Last update: Aug. 6, 2017

Daclatasvir

Low Risk for breastfeeding


Moderately safe. Probably compatible.
Mild risk possible. Follow up recommended.
Read the Comment.

Usually used alone or in combination with sofosbuvir in the treatment of hepatitis C.

Since the last update we have not found published data on its excretion in breast milk.

Its pharmacokinetic data (high molecular weight and very high percentage of plasma protein binding) make it very unlikely that significant amounts will pass into breast milk, so that, although there is disagreement (Thompson 2016), some authors consider that treatment with Daclatasvir, alone or in combination with sofosbuvir is not contraindicated during breastfeeding (Spera 2016, LactMed 2016).


See below the information of these related products:

Alternatives

We do not have alternatives for Daclatasvir.

Suggestions made at e-lactancia are done by APILAM´s pediatricians and pharmacists, and are based on updated scientific publications.
It is not intended to replace the relationship you have with your doctor but to compound it.

Jose Maria Paricio, Founder & President of APILAM/e-Lactancia

Your contribution is essential for this service to continue to exist. We need the generosity of people like you who believe in the benefits of breastfeeding.

Thank you for helping to protect and promote breastfeeding.

José María Paricio, founder of e-lactancia.

Other names

Daclatasvir in other languages or writings:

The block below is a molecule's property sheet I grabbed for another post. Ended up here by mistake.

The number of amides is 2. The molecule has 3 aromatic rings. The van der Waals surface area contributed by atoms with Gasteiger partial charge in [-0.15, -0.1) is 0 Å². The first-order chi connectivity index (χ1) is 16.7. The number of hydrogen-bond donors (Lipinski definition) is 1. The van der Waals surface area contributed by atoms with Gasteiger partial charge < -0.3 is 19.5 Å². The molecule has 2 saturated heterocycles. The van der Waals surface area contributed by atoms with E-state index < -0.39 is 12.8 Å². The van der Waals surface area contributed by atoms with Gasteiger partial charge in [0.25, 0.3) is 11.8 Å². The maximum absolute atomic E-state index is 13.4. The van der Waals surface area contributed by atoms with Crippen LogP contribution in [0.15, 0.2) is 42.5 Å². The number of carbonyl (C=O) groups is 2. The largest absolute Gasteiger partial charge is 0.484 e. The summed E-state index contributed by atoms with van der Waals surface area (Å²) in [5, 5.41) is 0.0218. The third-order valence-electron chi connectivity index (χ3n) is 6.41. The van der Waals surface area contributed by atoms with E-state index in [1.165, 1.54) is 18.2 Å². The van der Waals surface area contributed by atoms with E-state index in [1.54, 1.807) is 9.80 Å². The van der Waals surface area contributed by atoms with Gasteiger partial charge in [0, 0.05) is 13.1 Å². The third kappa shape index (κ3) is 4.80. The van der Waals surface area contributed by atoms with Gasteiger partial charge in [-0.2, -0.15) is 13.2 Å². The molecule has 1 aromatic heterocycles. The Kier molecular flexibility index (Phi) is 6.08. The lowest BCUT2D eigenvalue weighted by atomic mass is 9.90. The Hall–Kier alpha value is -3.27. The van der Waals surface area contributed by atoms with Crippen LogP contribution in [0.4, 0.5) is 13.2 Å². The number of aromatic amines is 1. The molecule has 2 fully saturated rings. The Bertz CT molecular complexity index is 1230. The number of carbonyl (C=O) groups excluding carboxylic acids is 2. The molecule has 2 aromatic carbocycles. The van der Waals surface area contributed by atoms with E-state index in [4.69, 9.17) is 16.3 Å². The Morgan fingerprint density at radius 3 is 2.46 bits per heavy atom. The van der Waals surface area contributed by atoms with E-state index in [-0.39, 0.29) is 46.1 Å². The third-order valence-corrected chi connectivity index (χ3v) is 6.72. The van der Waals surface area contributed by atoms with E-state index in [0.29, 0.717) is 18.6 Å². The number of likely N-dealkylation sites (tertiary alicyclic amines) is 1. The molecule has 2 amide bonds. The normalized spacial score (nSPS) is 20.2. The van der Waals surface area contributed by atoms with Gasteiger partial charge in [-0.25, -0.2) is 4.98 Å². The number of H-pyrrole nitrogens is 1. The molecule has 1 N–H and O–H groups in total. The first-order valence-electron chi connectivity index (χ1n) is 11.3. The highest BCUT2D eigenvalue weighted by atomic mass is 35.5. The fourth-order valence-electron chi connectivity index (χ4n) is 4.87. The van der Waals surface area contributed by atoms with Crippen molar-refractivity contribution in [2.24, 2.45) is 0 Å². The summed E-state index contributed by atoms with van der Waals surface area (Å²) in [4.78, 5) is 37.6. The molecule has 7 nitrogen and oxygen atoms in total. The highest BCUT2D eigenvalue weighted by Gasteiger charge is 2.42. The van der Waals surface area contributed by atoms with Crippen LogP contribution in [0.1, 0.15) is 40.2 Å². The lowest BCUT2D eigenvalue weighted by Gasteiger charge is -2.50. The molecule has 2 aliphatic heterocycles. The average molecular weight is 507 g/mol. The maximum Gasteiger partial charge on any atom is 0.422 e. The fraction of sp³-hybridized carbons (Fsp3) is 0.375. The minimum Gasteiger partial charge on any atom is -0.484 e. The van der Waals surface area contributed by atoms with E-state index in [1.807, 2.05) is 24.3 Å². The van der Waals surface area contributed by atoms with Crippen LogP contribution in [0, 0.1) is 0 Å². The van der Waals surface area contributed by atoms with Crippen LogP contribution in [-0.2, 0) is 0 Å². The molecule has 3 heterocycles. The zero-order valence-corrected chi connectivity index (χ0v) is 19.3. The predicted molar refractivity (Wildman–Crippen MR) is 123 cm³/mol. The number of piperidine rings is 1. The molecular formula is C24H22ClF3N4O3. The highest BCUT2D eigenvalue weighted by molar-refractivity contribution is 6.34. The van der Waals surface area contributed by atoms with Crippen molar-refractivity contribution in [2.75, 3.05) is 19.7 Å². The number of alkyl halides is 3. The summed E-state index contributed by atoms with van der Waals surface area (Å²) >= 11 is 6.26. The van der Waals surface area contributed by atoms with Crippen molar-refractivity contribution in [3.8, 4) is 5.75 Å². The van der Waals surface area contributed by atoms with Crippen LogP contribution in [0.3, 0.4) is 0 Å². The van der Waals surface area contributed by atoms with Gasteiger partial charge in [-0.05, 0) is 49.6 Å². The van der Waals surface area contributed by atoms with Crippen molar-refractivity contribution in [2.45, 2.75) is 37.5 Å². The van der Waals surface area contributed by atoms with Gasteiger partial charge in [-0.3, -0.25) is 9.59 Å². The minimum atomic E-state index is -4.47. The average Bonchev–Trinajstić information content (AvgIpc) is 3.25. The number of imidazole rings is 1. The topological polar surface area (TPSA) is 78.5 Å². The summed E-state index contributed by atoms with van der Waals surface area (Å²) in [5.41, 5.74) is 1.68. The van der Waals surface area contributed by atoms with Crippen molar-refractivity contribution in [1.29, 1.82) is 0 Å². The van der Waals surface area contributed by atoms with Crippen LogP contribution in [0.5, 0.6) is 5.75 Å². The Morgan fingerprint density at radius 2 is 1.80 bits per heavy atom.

Group

Daclatasvir belongs to this group or family:

Tradenames

Main tradenames from several countries containing Daclatasvir in its composition:

Pharmacokinetics

Variable Value Unit
Oral Bioavail. 67 %
Molecular weight 739 daltons
Protein Binding 99 %
VD 0,66 l/Kg
Tmax 1 - 2 hours
T1/2 12 - 15 hours

References

  1. EMA. Daclatasvir. Ficha técnica. 2017 Full text (in our servers)
  2. EMA. Daclatasvir. Drug Summary. 2017 Full text (in our servers)
  3. Thompson AJ. Australian recommendations for the management of hepatitis C virus infection: a consensus statement. Med J Aust. 2016 Abstract Full text (link to original source) Full text (in our servers)
  4. Spera AM, Eldin TK, Tosone G, Orlando R. Antiviral therapy for hepatitis C: Has anything changed for pregnant/lactating women? World J Hepatol. 2016 Abstract Full text (link to original source) Full text (in our servers)
  5. LactMed. Daclatasvir. Full Record Display. 2016 Full text (in our servers)

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